Among the many branches of systems neuroscience, the study of the human brain is among the most primitive. We are interested in the basic organization of one of the most uniquely human faculties: Speech and language. We believe that the organization of speech in the human brain shares neural mechanisms with other actions such as reaching and grasping. Exploring the connections offers opportunities to develop new insights and understanding.
The neural circuits that perform transformations between sound and speaking are thought to reside in the dominant, typically left, hemisphere of the brain. We collaborate with Orrin Devinsky, Thomas Thesen and others at NYUMC’s Comprehensive Epilepsy Center to study how the human brain listens and speaks.
To study speech, we have developed some tasks inspired by work on looking and reaching (see Sidebar). We find that neural responses at particular sites in the human brain are driven by listening and speaking. Interestingly, some sites respond to both listening and speaking which we call sensory-motor responses. The responses predict not only what the subjects are listening to but also what they will say in the future. Surprisingly, we find the speech transforms are not only present in the dominant hemisphere. We find the transforms are bilateral and are equally present in both hemispheres of the brain.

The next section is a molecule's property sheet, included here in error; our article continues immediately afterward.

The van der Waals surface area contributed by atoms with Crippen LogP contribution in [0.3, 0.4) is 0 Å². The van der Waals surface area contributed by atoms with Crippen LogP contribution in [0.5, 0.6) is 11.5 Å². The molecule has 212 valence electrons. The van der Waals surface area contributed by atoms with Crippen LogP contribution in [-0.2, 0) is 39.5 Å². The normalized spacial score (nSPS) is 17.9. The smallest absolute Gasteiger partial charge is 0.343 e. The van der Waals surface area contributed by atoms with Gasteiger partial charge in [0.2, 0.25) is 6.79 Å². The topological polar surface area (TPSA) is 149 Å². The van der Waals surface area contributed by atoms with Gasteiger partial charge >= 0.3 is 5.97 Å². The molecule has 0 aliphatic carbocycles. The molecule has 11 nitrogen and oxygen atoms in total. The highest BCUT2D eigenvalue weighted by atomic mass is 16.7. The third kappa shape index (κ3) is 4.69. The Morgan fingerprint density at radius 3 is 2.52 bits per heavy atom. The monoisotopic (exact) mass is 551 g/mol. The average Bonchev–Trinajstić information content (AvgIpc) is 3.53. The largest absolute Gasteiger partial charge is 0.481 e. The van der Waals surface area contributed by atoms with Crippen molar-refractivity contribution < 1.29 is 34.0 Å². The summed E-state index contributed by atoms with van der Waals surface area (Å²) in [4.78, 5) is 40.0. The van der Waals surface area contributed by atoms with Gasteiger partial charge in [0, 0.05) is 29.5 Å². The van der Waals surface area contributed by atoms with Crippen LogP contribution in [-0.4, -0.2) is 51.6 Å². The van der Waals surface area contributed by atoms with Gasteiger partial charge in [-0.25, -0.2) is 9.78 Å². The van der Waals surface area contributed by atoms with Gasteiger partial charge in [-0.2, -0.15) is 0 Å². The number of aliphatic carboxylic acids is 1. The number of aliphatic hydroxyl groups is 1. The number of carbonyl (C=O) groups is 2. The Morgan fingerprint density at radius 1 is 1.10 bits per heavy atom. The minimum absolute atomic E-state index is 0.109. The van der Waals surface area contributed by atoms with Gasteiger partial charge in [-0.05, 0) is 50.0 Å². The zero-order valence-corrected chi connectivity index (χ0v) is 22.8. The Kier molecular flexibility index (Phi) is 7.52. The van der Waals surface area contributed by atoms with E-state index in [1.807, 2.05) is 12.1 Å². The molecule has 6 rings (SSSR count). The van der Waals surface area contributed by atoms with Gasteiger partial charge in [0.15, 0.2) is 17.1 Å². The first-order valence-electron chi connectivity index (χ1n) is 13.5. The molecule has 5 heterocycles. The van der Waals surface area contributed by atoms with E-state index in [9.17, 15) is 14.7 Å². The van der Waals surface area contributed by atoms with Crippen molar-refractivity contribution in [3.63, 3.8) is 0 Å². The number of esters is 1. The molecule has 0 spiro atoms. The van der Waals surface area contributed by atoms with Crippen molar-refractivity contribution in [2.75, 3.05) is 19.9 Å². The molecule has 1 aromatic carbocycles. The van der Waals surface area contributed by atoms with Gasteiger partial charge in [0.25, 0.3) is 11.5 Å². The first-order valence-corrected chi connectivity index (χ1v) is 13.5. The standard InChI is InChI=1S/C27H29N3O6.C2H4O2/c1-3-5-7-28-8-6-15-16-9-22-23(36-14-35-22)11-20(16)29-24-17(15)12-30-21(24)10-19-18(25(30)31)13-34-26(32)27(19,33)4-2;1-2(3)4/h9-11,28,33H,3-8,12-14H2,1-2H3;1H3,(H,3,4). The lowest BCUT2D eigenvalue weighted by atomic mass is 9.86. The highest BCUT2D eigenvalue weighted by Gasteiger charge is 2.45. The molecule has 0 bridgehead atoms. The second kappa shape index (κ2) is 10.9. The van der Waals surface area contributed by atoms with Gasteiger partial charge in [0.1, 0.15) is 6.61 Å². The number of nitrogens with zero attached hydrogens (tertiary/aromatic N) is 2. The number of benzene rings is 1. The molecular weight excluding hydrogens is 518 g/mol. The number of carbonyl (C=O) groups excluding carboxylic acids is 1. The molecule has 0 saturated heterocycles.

Bilateral speech transformations suggest that there is an interesting distinction between speech and language: although speech transformations are bilateral, the computational system for language is lateralized. We propose that the brain systems for speech may access language through a unified sensory–motor speech interface. Our ongoing efforts aim to understand how speech and language interact through communication between groups of neurons in different regions of the brain.
Project Funded By:
National Institutes of Health